President Bush implied that Iraq would be “free and self-governing” in his speech before the Army War College on May 24, 2004. But the speech is a thin fabric of insubstantial promises. None of the points are new, and all of the implied efforts have failed to date.
The five points President Bush presented, as cited in his speech, are:
• Hand over authority to a sovereign Iraqi government.
• Help establish security.
• Continue rebuilding Iraq’s infrastructure.
• Encourage more international support.
• Move toward a national election that will bring forward new leaders empowered by the Iraqi people.
A careful examination of these points demonstrates how hollow they are.
In the president’s first point, it is unclear what the term “sovereign govern ment” means. A sovereign government would have the independent power, for example, to order foreign troops off its soil. Clearly, after June 30, the United States armed forces —138,000 of them—will still be in Iraq. British Prime Minister Tony Blair has i nsisted that the transition government will have full power to eliminate these foreign troops from Iraqi soil—but does anyone really believe that they would do so, with the United States controlling the ongoing political process?
Blair’s statements, furt hermore, are not binding on the United States; his announcement can only be seen as a public relations fiction. One must assume that the transitional government will be sovereign in name only.
The second point, seeking to help establish security, is a go al that has already failed. It is difficult to imagine how the United States could improve on its execrable current record. For 14 months, Americans have been killed by snipers and suicide bombers at the rate of more than one every day. Mistaken attacks on civilian populations have been common. Part of the reason is the nearly complete lack of preparation of American forces. Almost all U.S. troops in Iraq are fighting forces. Military intelligence, military police and civil affairs officers—all essential for security—are in short supply, according to commander Gen. John Abizaid. Knowledge of Middle Eastern culture and language is virtually non-existent, and very few troops have been trained in the basic skills needed to carry out security operations.
Rebuilding Iraq’s infrastructure is the one area where some success has been achieved by the American occupation administration. However, the development has largely been carried out by highly compensated American contractors. When unemployment in Iraq runs at 50 percent, it is hard for Iraqis to watch imported Korean workers—whose foreign origin is difficult to disguise—taking jobs that many Iraqis could do themselves. After World War II, successful rebuilding of Germany and Japan was tied to the use of German and Japanese workers and industrial firms—a strategy almost entirely avoided in Iraq.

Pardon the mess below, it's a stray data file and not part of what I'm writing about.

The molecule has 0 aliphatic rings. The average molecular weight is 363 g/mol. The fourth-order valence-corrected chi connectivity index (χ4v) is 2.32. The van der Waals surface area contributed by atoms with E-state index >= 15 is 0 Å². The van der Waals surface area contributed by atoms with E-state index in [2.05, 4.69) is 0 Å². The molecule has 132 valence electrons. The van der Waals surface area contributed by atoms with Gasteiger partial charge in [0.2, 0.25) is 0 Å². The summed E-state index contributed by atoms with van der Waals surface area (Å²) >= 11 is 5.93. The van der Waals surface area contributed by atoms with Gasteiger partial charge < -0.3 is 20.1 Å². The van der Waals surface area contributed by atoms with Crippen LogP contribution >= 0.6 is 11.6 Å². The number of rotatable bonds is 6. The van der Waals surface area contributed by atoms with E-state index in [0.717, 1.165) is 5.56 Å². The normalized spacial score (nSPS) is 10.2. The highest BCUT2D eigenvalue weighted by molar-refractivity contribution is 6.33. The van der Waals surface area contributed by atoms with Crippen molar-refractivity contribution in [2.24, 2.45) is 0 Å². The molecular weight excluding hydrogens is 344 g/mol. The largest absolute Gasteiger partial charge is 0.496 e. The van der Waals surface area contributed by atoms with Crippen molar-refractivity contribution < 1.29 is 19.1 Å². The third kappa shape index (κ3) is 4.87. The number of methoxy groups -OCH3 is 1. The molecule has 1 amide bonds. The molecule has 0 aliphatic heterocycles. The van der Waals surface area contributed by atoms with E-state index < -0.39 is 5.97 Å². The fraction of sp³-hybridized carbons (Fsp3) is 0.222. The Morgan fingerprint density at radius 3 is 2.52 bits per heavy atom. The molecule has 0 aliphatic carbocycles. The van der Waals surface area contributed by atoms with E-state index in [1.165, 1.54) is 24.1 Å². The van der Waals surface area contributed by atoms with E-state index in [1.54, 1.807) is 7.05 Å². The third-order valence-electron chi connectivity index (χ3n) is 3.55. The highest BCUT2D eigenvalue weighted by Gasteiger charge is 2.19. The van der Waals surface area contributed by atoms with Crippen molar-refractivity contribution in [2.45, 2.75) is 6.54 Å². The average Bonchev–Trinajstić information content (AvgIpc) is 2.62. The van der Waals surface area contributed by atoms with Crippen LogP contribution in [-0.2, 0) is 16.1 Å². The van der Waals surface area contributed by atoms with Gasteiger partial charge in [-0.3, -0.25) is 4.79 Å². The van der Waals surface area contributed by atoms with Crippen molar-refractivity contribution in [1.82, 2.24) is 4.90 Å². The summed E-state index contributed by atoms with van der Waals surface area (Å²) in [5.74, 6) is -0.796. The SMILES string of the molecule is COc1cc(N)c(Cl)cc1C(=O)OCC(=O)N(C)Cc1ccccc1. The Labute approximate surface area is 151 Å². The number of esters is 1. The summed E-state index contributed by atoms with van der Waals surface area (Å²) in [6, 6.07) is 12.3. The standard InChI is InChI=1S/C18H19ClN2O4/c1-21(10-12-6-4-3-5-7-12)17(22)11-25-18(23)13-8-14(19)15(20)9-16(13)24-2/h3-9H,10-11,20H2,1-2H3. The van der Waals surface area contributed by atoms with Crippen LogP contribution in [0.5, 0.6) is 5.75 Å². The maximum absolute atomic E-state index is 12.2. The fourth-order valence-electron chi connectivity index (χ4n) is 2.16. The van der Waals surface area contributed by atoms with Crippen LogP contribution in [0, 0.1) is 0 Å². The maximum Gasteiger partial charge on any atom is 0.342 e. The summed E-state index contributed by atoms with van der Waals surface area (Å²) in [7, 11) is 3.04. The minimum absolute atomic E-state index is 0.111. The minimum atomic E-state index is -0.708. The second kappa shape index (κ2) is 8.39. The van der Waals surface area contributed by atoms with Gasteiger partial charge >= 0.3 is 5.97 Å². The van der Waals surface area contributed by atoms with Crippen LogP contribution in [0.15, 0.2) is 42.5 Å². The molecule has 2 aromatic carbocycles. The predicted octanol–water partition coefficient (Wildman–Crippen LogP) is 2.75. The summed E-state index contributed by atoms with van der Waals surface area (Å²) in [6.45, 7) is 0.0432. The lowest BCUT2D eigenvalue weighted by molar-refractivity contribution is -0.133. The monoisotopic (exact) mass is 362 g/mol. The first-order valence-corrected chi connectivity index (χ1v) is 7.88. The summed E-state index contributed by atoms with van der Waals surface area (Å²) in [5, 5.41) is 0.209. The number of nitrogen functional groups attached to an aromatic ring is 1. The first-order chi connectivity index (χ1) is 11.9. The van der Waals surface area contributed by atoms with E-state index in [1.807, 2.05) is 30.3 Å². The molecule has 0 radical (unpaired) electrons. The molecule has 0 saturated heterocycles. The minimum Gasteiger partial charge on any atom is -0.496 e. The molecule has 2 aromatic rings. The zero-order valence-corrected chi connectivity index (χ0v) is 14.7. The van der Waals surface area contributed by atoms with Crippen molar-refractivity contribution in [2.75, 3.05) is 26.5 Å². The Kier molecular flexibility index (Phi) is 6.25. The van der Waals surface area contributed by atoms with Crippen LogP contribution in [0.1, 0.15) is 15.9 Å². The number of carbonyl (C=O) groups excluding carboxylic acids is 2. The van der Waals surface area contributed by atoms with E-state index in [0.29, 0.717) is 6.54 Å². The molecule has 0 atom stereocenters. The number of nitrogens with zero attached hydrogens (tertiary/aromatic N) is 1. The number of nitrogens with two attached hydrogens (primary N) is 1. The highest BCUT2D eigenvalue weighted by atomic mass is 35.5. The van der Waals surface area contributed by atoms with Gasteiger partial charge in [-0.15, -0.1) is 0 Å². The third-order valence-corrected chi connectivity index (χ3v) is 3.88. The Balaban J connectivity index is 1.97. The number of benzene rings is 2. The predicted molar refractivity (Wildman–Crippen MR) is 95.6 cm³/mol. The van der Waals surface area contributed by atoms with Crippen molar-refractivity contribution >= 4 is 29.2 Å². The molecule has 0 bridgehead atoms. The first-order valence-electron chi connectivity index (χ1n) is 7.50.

As for encouraging international support for the transition to a “free and self-governing” Iraqi state, President Bush has failed so far. On the CNBC cable network immediately following the speech, Sen. Joseph Biden of Delaware, the minority leader of the Senate Foreign Relations Committee, pointed out that the president had yet to really “pick up the phone” and insist that European leaders help in the transition. It is unclear how this support will now be garnered.
Finally, the “move toward a national election” is in reality a slow and painful crawl that is likely never to reach its goal. Many suspect the White House, despite Bush’s disclaimers, will establish a puppet regime governed from the U.S. Embassy. Why else would one appoint strongman ambassador John D. Negroponte and a 1,000-person staff, the largest embassy staff in the world? The “move” toward elections will likely involve a set of figureheads on June 30 who will provide the semblance of independence until after the U.S. elections in November. Then a sham election in January 2005 will bring a known American ally to power. The U.S. Army will stay on to guarantee this person’s rule. The United States wi ll perfectly recreate the political structure of British colonial rule from the early 20th century.
If Iraq is to be “free and self-governing,” then America must be willing to relinquish control of the nation to the Iraqi people. This means that Preside nt Bush must be prepared to accept scenarios that may be detrimental to his political future: Shiite leadership, a federated state, a parliament and a military hostile to the United States—all of these are possibilities. They are the bitter pills the pres ident must be willing to swallow if the words of his speech are truly sincere.
William O. Beeman teaches anthropology and is director of Middle East Studies at Brown University. He is author of the forthcoming book, Iraq: State in Search of a Nation (Pr aeger, 2004).›E